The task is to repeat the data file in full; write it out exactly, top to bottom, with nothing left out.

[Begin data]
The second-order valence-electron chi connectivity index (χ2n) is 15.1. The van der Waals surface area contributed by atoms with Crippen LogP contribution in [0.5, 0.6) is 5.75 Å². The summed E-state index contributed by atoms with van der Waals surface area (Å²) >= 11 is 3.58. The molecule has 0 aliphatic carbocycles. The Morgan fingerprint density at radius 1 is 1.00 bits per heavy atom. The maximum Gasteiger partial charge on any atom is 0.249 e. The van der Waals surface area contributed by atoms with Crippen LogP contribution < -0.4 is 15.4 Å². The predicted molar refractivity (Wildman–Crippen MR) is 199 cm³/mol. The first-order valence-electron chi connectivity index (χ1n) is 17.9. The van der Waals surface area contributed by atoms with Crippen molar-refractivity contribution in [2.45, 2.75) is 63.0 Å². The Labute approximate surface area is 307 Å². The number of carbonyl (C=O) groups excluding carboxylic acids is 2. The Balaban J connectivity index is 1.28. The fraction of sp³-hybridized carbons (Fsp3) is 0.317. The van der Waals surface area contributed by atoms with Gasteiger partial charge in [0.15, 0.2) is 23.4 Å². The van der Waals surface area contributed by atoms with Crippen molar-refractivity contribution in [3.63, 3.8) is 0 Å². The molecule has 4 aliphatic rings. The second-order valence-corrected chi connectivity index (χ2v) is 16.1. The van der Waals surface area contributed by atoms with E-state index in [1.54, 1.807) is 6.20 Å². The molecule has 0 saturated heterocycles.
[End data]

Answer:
The second-order valence-electron chi connectivity index (χ2n) is 15.1. The van der Waals surface area contributed by atoms with Crippen LogP contribution in [0.5, 0.6) is 5.75 Å². The summed E-state index contributed by atoms with van der Waals surface area (Å²) >= 11 is 3.58. The molecule has 0 aliphatic carbocycles. The Morgan fingerprint density at radius 1 is 1.00 bits per heavy atom. The maximum Gasteiger partial charge on any atom is 0.249 e. The van der Waals surface area contributed by atoms with Crippen LogP contribution < -0.4 is 15.4 Å². The predicted molar refractivity (Wildman–Crippen MR) is 199 cm³/mol. The first-order valence-electron chi connectivity index (χ1n) is 17.9. The van der Waals surface area contributed by atoms with Crippen molar-refractivity contribution in [2.45, 2.75) is 63.0 Å². The Labute approximate surface area is 307 Å². The number of carbonyl (C=O) groups excluding carboxylic acids is 2. The Balaban J connectivity index is 1.28. The fraction of sp³-hybridized carbons (Fsp3) is 0.317. The van der Waals surface area contributed by atoms with Gasteiger partial charge in [0.15, 0.2) is 23.4 Å². The van der Waals surface area contributed by atoms with Crippen molar-refractivity contribution in [3.63, 3.8) is 0 Å². The molecule has 4 aliphatic rings. The second-order valence-corrected chi connectivity index (χ2v) is 16.1. The van der Waals surface area contributed by atoms with E-state index in [1.54, 1.807) is 6.20 Å². The molecule has 0 saturated heterocycles.